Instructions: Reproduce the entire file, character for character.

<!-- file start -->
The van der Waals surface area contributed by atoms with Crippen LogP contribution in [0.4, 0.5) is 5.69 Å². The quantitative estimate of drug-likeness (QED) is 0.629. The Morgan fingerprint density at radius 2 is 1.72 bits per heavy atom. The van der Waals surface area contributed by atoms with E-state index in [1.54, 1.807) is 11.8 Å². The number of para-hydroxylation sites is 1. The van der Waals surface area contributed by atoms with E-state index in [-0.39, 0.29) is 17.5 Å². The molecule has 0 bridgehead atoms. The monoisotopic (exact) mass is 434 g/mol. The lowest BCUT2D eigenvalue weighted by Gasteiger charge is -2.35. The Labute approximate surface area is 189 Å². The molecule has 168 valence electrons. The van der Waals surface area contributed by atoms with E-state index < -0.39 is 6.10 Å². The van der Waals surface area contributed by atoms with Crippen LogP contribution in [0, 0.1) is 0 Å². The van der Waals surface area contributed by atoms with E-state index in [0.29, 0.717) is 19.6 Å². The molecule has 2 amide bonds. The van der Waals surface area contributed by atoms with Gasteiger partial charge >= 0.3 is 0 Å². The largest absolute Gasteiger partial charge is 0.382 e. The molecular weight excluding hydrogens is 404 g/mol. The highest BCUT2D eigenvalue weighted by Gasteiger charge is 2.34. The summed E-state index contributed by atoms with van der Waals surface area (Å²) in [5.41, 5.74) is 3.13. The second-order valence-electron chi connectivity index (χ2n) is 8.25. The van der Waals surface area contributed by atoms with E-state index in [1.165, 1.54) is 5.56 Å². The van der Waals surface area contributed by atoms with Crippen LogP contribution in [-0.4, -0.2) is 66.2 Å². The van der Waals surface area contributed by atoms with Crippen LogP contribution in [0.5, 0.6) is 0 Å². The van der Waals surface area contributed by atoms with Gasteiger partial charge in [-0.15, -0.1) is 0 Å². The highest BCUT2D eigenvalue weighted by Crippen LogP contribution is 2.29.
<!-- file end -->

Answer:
The van der Waals surface area contributed by atoms with Crippen LogP contribution in [0.4, 0.5) is 5.69 Å². The quantitative estimate of drug-likeness (QED) is 0.629. The Morgan fingerprint density at radius 2 is 1.72 bits per heavy atom. The van der Waals surface area contributed by atoms with E-state index in [1.54, 1.807) is 11.8 Å². The number of para-hydroxylation sites is 1. The van der Waals surface area contributed by atoms with E-state index in [-0.39, 0.29) is 17.5 Å². The molecule has 0 bridgehead atoms. The monoisotopic (exact) mass is 434 g/mol. The lowest BCUT2D eigenvalue weighted by Gasteiger charge is -2.35. The Labute approximate surface area is 189 Å². The molecule has 168 valence electrons. The van der Waals surface area contributed by atoms with E-state index < -0.39 is 6.10 Å². The van der Waals surface area contributed by atoms with Crippen LogP contribution in [0, 0.1) is 0 Å². The van der Waals surface area contributed by atoms with E-state index in [0.29, 0.717) is 19.6 Å². The molecule has 2 amide bonds. The van der Waals surface area contributed by atoms with Gasteiger partial charge >= 0.3 is 0 Å². The largest absolute Gasteiger partial charge is 0.382 e. The molecular weight excluding hydrogens is 404 g/mol. The highest BCUT2D eigenvalue weighted by Gasteiger charge is 2.34. The summed E-state index contributed by atoms with van der Waals surface area (Å²) in [5.41, 5.74) is 3.13. The second-order valence-electron chi connectivity index (χ2n) is 8.25. The van der Waals surface area contributed by atoms with E-state index in [1.165, 1.54) is 5.56 Å². The van der Waals surface area contributed by atoms with Crippen LogP contribution in [-0.4, -0.2) is 66.2 Å². The van der Waals surface area contributed by atoms with Crippen LogP contribution in [0.5, 0.6) is 0 Å². The van der Waals surface area contributed by atoms with Gasteiger partial charge in [-0.15, -0.1) is 0 Å². The highest BCUT2D eigenvalue weighted by Crippen LogP contribution is 2.29.